A place of giants – Tembe Game Reserve
Tembe was my first ‘tourist’ experience of a game park i have had since i hit the road two years ago and as guests of the community run lodge at Tembe Elephant reserve, we were fed, watered and entertained for two days by our guide Tom. It left me feeling all kind of ambivalent, despite the magnificence of the park and the lodge i couldn’t help shake the controlled feeling of the experience.
The park is only available to day visitors if you are not staying at the lodge within the reserve and I have heard quite a few grumbles from locals about this way of operating as being exclusionary, but at the same time accommodation at Kruger will set you back R700 for a bed and private john for a night, at Tembe for twice that price you will get fed four times a day, a really comfortable safari tent (Its a lot more than a tent) and two game drives daily. Personally i think the value at Tembe is better. Its personalized. Its smooth, its community based and it’s a big five reserve.
At the outset i was quite excited by the prospect of not being the driver in a game park for the first time, i liked the idea of being driven around, being free to focus on enjoying the experience and grabbing some great frames from the freedom of an open back vehicle.
The flip side of this was being at the mercy of everyone in the van, i.e. sharing the experience – as our companions chanted ‘Big Five Big Five’ like a mantra, we were whipped around in an effort to get all their sightings in, which is i guess is the point, but this was my first run in with the control aspect.
Despite being the driver, photographer food maker on my travels – it’s the free aspect i missed the most. That choice to just sit and stare a little bit longer without being hustled off to another sighting. It’s not really a complaint – just an observation. The game drives were fantastic, Tom was a classic guide and the beers were cold when we stopped … but it wasn’t my agenda, it was collective.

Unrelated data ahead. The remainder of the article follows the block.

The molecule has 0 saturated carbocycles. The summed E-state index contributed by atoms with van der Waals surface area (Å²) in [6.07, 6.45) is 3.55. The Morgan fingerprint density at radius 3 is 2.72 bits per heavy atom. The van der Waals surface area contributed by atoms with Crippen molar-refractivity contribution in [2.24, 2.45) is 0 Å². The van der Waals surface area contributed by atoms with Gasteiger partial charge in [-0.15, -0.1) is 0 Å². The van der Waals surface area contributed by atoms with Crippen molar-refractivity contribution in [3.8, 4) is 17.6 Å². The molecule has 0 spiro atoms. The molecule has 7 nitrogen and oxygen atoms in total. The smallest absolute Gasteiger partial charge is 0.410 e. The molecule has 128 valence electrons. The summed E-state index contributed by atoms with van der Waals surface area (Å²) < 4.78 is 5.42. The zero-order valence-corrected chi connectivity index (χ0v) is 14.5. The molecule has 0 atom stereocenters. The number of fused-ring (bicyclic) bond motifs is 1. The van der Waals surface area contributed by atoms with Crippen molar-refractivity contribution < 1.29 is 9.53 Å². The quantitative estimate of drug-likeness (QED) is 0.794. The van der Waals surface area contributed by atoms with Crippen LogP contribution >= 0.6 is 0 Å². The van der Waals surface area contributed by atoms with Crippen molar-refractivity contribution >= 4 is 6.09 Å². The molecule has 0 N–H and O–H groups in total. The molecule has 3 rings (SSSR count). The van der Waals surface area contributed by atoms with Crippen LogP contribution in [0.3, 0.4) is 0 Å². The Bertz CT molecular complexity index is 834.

It also had the effect of keeping us relatively close to the camp, and not really delving into the depths of the park … freedom that would have come from being self driven.
That said, the ability of the drivers of the various vehicles to communicate had us moving smoothly between sightings. Lion, Suni and what i really came for … the Elephants of Tembe, described by Tom as the most well behaved and the worst behaved of Elephants in South Africa.
They reminded me of the Ent’s in Lord of the Rings, aged, wizened and oblivious to all who came to stare, but if crossed feisty and willing to throw themselves around, as was the ample evidence of uprooted trees and clear highways through the bush made by these ancient behemoths.
I have seen plenty of elephants on my travels in South Africa, but none like these. Truly remarkable creatures and so different from the ones i had crossed paths with before. Real Tuskers, and i was assured we hadn’t seen any of the really old Bulls of the park.
So i left Tembe feeling that i had experienced what i came to, was blown away by the hospitality of the people and the beauty of the lodge but couldn’t help but feel the precision with which you experience these landscapes needs to be freer. Not controlled.
Thanks to Tom and the folks at Tembe Elephant reserve who allowed us to visit their patch of paradise. I am truly jealous.